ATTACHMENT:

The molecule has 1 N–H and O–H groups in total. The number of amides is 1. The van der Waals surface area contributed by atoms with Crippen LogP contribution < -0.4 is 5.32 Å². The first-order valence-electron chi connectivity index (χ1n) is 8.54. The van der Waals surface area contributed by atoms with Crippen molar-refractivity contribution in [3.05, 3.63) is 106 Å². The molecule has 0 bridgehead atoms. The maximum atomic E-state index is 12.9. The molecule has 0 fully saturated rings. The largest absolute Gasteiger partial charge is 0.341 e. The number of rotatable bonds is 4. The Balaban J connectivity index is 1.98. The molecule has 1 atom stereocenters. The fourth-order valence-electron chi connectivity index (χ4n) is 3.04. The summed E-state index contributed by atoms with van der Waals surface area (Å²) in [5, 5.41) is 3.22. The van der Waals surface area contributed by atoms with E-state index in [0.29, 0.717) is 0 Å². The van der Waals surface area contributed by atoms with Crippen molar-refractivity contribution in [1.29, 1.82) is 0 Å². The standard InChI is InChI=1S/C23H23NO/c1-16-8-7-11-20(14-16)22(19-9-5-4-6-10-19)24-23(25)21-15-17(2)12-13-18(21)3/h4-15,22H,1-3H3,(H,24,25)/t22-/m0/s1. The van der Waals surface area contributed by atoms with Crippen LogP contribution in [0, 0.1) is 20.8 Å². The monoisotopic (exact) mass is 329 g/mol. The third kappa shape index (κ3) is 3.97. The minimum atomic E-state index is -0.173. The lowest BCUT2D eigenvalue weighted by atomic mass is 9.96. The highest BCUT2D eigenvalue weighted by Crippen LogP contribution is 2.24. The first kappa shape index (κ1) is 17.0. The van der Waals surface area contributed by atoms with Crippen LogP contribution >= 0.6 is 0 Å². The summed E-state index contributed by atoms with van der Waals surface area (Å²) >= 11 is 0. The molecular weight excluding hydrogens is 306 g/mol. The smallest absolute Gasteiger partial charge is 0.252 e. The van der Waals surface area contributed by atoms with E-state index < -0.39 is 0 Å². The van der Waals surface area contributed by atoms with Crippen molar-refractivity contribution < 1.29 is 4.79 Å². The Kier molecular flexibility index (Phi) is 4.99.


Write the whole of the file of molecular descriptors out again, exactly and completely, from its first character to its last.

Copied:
The molecule has 1 N–H and O–H groups in total. The number of amides is 1. The van der Waals surface area contributed by atoms with Crippen LogP contribution < -0.4 is 5.32 Å². The first-order valence-electron chi connectivity index (χ1n) is 8.54. The van der Waals surface area contributed by atoms with Crippen molar-refractivity contribution in [3.05, 3.63) is 106 Å². The molecule has 0 bridgehead atoms. The maximum atomic E-state index is 12.9. The molecule has 0 fully saturated rings. The largest absolute Gasteiger partial charge is 0.341 e. The number of rotatable bonds is 4. The Balaban J connectivity index is 1.98. The molecule has 1 atom stereocenters. The fourth-order valence-electron chi connectivity index (χ4n) is 3.04. The summed E-state index contributed by atoms with van der Waals surface area (Å²) in [5, 5.41) is 3.22. The van der Waals surface area contributed by atoms with E-state index in [0.29, 0.717) is 0 Å². The van der Waals surface area contributed by atoms with Crippen molar-refractivity contribution in [1.29, 1.82) is 0 Å². The standard InChI is InChI=1S/C23H23NO/c1-16-8-7-11-20(14-16)22(19-9-5-4-6-10-19)24-23(25)21-15-17(2)12-13-18(21)3/h4-15,22H,1-3H3,(H,24,25)/t22-/m0/s1. The van der Waals surface area contributed by atoms with Crippen LogP contribution in [0, 0.1) is 20.8 Å². The monoisotopic (exact) mass is 329 g/mol. The third kappa shape index (κ3) is 3.97. The minimum atomic E-state index is -0.173. The lowest BCUT2D eigenvalue weighted by atomic mass is 9.96. The highest BCUT2D eigenvalue weighted by Crippen LogP contribution is 2.24. The first kappa shape index (κ1) is 17.0. The van der Waals surface area contributed by atoms with Crippen LogP contribution >= 0.6 is 0 Å². The summed E-state index contributed by atoms with van der Waals surface area (Å²) >= 11 is 0. The molecular weight excluding hydrogens is 306 g/mol. The smallest absolute Gasteiger partial charge is 0.252 e. The van der Waals surface area contributed by atoms with E-state index < -0.39 is 0 Å². The van der Waals surface area contributed by atoms with Crippen molar-refractivity contribution < 1.29 is 4.79 Å². The Kier molecular flexibility index (Phi) is 4.99.